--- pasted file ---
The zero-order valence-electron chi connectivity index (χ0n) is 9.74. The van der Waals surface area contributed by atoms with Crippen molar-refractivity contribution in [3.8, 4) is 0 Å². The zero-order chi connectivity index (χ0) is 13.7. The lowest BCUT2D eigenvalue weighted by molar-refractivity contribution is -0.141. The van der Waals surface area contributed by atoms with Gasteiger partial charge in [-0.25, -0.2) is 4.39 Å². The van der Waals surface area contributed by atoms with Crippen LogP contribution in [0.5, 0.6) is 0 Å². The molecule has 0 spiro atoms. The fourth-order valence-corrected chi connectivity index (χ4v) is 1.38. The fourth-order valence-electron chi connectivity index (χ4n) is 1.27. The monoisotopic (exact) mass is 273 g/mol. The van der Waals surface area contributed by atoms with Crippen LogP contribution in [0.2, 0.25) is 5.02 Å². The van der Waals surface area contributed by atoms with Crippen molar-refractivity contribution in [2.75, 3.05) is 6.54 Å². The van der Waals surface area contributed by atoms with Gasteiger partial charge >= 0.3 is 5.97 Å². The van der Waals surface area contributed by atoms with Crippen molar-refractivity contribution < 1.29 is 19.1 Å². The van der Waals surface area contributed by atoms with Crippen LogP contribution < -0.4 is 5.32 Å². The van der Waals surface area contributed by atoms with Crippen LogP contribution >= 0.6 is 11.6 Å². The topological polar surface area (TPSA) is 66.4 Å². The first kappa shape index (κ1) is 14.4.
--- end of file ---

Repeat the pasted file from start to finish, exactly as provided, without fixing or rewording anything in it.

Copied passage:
The zero-order valence-electron chi connectivity index (χ0n) is 9.74. The van der Waals surface area contributed by atoms with Crippen molar-refractivity contribution in [3.8, 4) is 0 Å². The zero-order chi connectivity index (χ0) is 13.7. The lowest BCUT2D eigenvalue weighted by molar-refractivity contribution is -0.141. The van der Waals surface area contributed by atoms with Gasteiger partial charge in [-0.25, -0.2) is 4.39 Å². The van der Waals surface area contributed by atoms with Crippen LogP contribution in [0.5, 0.6) is 0 Å². The molecule has 0 spiro atoms. The fourth-order valence-corrected chi connectivity index (χ4v) is 1.38. The fourth-order valence-electron chi connectivity index (χ4n) is 1.27. The monoisotopic (exact) mass is 273 g/mol. The van der Waals surface area contributed by atoms with Crippen LogP contribution in [0.2, 0.25) is 5.02 Å². The van der Waals surface area contributed by atoms with Crippen molar-refractivity contribution in [2.75, 3.05) is 6.54 Å². The van der Waals surface area contributed by atoms with Gasteiger partial charge >= 0.3 is 5.97 Å². The van der Waals surface area contributed by atoms with Crippen molar-refractivity contribution < 1.29 is 19.1 Å². The van der Waals surface area contributed by atoms with Crippen LogP contribution < -0.4 is 5.32 Å². The van der Waals surface area contributed by atoms with Crippen LogP contribution >= 0.6 is 11.6 Å². The topological polar surface area (TPSA) is 66.4 Å². The first kappa shape index (κ1) is 14.4.